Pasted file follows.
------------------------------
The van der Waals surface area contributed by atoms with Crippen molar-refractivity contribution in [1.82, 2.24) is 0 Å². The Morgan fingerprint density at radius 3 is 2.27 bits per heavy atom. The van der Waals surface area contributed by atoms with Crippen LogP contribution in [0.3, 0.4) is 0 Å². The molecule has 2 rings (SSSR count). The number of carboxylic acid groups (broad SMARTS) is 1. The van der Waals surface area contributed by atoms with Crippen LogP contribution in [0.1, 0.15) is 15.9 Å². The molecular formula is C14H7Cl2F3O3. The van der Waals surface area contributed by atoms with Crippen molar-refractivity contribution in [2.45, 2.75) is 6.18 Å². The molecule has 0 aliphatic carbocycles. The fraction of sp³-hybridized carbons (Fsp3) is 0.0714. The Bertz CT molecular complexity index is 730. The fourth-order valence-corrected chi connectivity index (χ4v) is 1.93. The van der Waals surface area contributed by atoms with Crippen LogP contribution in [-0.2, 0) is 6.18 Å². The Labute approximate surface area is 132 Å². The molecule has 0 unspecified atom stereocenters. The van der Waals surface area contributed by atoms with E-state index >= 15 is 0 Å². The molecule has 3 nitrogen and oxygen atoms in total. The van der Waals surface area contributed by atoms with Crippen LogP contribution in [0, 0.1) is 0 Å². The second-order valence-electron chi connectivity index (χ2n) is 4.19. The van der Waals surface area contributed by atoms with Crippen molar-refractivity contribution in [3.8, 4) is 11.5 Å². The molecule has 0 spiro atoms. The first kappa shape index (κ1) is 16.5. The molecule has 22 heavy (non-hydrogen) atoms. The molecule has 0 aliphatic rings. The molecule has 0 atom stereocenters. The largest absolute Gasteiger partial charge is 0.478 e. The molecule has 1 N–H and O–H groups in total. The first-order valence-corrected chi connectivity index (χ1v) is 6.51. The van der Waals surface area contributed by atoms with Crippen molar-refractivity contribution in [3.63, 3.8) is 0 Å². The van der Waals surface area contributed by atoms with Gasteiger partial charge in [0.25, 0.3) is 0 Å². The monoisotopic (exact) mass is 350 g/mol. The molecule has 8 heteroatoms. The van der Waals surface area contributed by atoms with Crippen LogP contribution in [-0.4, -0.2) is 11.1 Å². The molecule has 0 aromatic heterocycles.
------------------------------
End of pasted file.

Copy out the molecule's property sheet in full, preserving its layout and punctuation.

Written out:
The van der Waals surface area contributed by atoms with Crippen molar-refractivity contribution in [1.82, 2.24) is 0 Å². The Morgan fingerprint density at radius 3 is 2.27 bits per heavy atom. The van der Waals surface area contributed by atoms with Crippen LogP contribution in [0.3, 0.4) is 0 Å². The molecule has 2 rings (SSSR count). The number of carboxylic acid groups (broad SMARTS) is 1. The van der Waals surface area contributed by atoms with Crippen LogP contribution in [0.1, 0.15) is 15.9 Å². The molecular formula is C14H7Cl2F3O3. The van der Waals surface area contributed by atoms with Crippen molar-refractivity contribution in [2.45, 2.75) is 6.18 Å². The molecule has 0 aliphatic carbocycles. The fraction of sp³-hybridized carbons (Fsp3) is 0.0714. The Bertz CT molecular complexity index is 730. The fourth-order valence-corrected chi connectivity index (χ4v) is 1.93. The van der Waals surface area contributed by atoms with Crippen LogP contribution in [-0.2, 0) is 6.18 Å². The Labute approximate surface area is 132 Å². The molecule has 0 unspecified atom stereocenters. The van der Waals surface area contributed by atoms with E-state index >= 15 is 0 Å². The molecule has 3 nitrogen and oxygen atoms in total. The van der Waals surface area contributed by atoms with Crippen LogP contribution in [0, 0.1) is 0 Å². The second-order valence-electron chi connectivity index (χ2n) is 4.19. The van der Waals surface area contributed by atoms with Crippen molar-refractivity contribution in [3.8, 4) is 11.5 Å². The molecule has 0 spiro atoms. The first kappa shape index (κ1) is 16.5. The molecule has 22 heavy (non-hydrogen) atoms. The molecule has 0 aliphatic rings. The molecule has 0 atom stereocenters. The largest absolute Gasteiger partial charge is 0.478 e. The molecule has 1 N–H and O–H groups in total. The first-order valence-corrected chi connectivity index (χ1v) is 6.51. The van der Waals surface area contributed by atoms with Crippen molar-refractivity contribution in [3.63, 3.8) is 0 Å². The van der Waals surface area contributed by atoms with Gasteiger partial charge in [0.25, 0.3) is 0 Å². The monoisotopic (exact) mass is 350 g/mol. The molecule has 8 heteroatoms. The van der Waals surface area contributed by atoms with Crippen LogP contribution in [-0.4, -0.2) is 11.1 Å². The molecule has 0 aromatic heterocycles.